Kaline patrolled the outfield at Tiger Stadium. He won 10 Gold Gloves in an 11 year span, 1955-1967, playing primarily in Right. He was an 18 time All Star in 15 seasons, playing in both Midsummer Classics from 1959-1961. Kaline remained an elite player for much of his career.
Greatness was not confined to the Regular Season. Kaline helped guide the Tigers to a World Series victory over Bob Gibson and the St. Louis Cardinals in 1968. He played in all 7 Games, in 29 At Bats he had 11 Hits, including 2 Doubles, 2 Home Runs, 8 RBI, scored 6 Runs, 1 HBP, .379 BA, .400 OBP, .655 SLG, and 1.055 OPS. Great players often rise to the occasion in the World Series.
Al Kaline retired after the 1974 season. His 3,000 hits solidified his greatness. In 1980, Kaline received two of baseball’s highest honors. The Tigers retired his #6, the first Tiger to have his number retired; players did not wear numbers during Ty Cobb’s career. Mr. Tiger was also inducted into the Baseball Hall of Fame. Kaline entered Cooperstown on the 1st ballot with 88.3% of the vote.
The numbers and accolades are wonderful. However, the reaction from those who knew Al Kaline speaks about the man. Referring to him as Mr. Kaline, he had the love and respect of his peers, the city of Detroit, and all of baseball. There is no better tribute than an outpouring of love and affection for the man rather than his accomplishments.
Rest easy Mr. Kaline, you are already missed.
Thanksgiving is most closely associated with football not baseball. The cool weather, football on television, and pick up games before the Thanksgiving meal. Baseball is over and Spring Training is months away. Thanksgiving is the best holiday, in my opinion. It is simple, come together with family and friends, enjoy each other’s company, and appreciate all the good in your life while stuffing yourself until you can barely move. The irony is obvious.
My family’s Thanksgiving menu usually looks like this: turkey, ham, stuffing, mashed potatoes, gravy, green beans, cranberry sauce, corn on the cob, macaroni and cheese, rice, dinner rolls, pudding, cookies, brownies, pies including apple, pumpkin, and rhubarb, followed by a nap. My brain wanders after the sudden halt of baseball. Lost in my thoughts, I wondered, could I create the ultimate Thanksgiving team out of players with food names? The players would return for one game in their prime. The only catch is their names must be on the menu.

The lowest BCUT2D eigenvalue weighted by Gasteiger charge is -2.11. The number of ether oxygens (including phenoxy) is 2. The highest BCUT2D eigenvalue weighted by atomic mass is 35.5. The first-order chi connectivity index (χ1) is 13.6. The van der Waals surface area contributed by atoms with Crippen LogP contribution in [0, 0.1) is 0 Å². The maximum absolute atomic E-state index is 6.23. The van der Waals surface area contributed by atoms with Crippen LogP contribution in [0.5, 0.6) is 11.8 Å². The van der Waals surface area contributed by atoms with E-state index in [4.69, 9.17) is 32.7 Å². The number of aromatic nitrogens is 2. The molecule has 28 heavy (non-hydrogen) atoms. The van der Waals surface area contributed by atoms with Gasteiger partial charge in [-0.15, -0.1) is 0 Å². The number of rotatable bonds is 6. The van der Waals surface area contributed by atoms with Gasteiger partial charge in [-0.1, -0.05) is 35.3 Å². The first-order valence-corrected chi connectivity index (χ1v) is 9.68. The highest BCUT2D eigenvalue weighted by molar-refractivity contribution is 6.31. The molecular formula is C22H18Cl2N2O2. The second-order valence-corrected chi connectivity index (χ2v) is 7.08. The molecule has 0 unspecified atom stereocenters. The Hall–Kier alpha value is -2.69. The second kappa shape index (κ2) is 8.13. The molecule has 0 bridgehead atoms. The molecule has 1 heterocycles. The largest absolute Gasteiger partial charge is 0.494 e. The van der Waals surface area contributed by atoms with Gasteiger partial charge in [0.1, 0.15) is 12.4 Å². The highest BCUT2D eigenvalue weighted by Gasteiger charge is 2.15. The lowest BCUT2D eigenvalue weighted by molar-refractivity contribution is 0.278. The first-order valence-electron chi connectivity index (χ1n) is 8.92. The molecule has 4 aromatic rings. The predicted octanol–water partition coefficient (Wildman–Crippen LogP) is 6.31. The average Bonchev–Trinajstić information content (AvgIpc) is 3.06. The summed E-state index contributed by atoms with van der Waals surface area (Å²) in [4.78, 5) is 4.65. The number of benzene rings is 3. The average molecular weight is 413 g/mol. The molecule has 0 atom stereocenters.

This Thanksgiving game will take place in Philadelphia on November 23, 1899 against the Phillies. The Phillies complete their best season playing in the Baker Bowl, finishing 94-58, third in the National League, 9 games behind the Brooklyn Superbas. Our menu team will assume the identity of the Boston Beaneaters, there is no greater food inspired team name.
Every baseball field is beautiful. The Baker Bowl has been lost to history, but there is never a bad place to play baseball. (The Winning Run/ DJ)
Phillies owner John Rogers wants to capitalize on the teams’ success and put a few extra dollars in his pockets. Manager Bill Shettsline is looking for one more victory in his sophomore campaign with the Phillies. Shettsline submitted the following line up.
Philadelphia Phillies Starting Lineup
2B: Nap Lajoie (Hall of Fame)
RF: Elmer Flick (Hall of Fame)
LF: Ed Delahanty (Hall of Fame)
1B: Duff Cooley
CF: Roy Thomas
C: Ed McFarland
3B: Billy Lauder
SS: Monte Cross
SP: Wiley Piatt
Philadelphia Phillies Bench
1B: Billy Goeckel
3B: Red Owens
RF: Pearce Chiles
Partnering against the Phillies this Thanksgiving is future San Diego Padres owner Ray Kroc. Kroc and General Manager Billy Beane lured Philadelphia Athletics Manager Connie Mack to Boston. Mack submitted this line up:
Boston Beaneaters Starting Lineup
RF: Billy Hamilton (Hall of Fame)
CF: Ty Cobb (Hall of Fame)
1B: Hank Greenberg (Hall of Fame)
LF: Jim Rice (Hall of Fame)
3B: Pie Traynor (Hall of Fame)
SS: Barry Larkin (Hall of Fame)